These galaxies might not necessarily be touching, but they're pretty close from where we're seeing them.
The cluster, known as Arp 274 or the NGC 5679 group, is actually three separate galaxies captured in one shot by NASA's Hubble telescope. The image, which was taken by the Hubble Telescope in April, captures a cluster that sits about 400 million light-years from Earth, in the constellation Virgo.
While the largest of the three galaxies is the center one (all three lie at different distances and may be different sizes respectively due to spacing), the outer galaxies are both forming stars at an incredibly high rate. Blue, visible and infrared filters, as well as a filter that isolates hydrogen emission, were used by Hubble’s Wide Field Planetary Camera 2 to capture the shot. Because of this, the blue knots in these two galaxies indicate the growth of new stars, highlighted by the presence of hydrogen.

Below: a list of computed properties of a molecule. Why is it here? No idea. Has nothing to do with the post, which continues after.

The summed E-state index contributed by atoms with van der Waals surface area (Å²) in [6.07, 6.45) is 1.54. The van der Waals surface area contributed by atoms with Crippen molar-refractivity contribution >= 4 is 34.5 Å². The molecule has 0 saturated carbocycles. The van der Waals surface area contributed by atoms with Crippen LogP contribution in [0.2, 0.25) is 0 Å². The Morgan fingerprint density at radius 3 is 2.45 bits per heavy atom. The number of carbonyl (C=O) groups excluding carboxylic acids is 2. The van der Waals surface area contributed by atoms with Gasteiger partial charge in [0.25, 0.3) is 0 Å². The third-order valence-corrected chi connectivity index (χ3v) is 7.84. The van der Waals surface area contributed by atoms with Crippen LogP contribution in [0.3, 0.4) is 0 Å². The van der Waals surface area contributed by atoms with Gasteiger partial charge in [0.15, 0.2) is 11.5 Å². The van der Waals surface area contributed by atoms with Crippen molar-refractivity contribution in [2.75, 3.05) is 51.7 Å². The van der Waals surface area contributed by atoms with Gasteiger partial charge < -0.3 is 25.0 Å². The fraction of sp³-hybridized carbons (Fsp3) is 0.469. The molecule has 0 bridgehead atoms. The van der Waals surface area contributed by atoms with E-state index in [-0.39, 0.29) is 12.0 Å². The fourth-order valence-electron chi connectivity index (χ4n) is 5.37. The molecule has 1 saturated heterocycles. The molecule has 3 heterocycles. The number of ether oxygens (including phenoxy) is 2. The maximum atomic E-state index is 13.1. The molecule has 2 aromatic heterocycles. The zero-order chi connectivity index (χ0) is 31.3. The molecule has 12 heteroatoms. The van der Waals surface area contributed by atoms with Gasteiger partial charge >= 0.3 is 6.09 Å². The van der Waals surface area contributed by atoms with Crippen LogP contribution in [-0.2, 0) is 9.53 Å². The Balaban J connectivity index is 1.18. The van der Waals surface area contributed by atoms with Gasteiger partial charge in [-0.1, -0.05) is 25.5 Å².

Older yellowish stars can be seen in the centers of each galaxy.
Arp 274 was previously been photographed with less detail, and was featured as NASA's Image Of The Day.
Recently, an image was presented of two galaxies colliding to form what appeared to be an exclamation point in Space.
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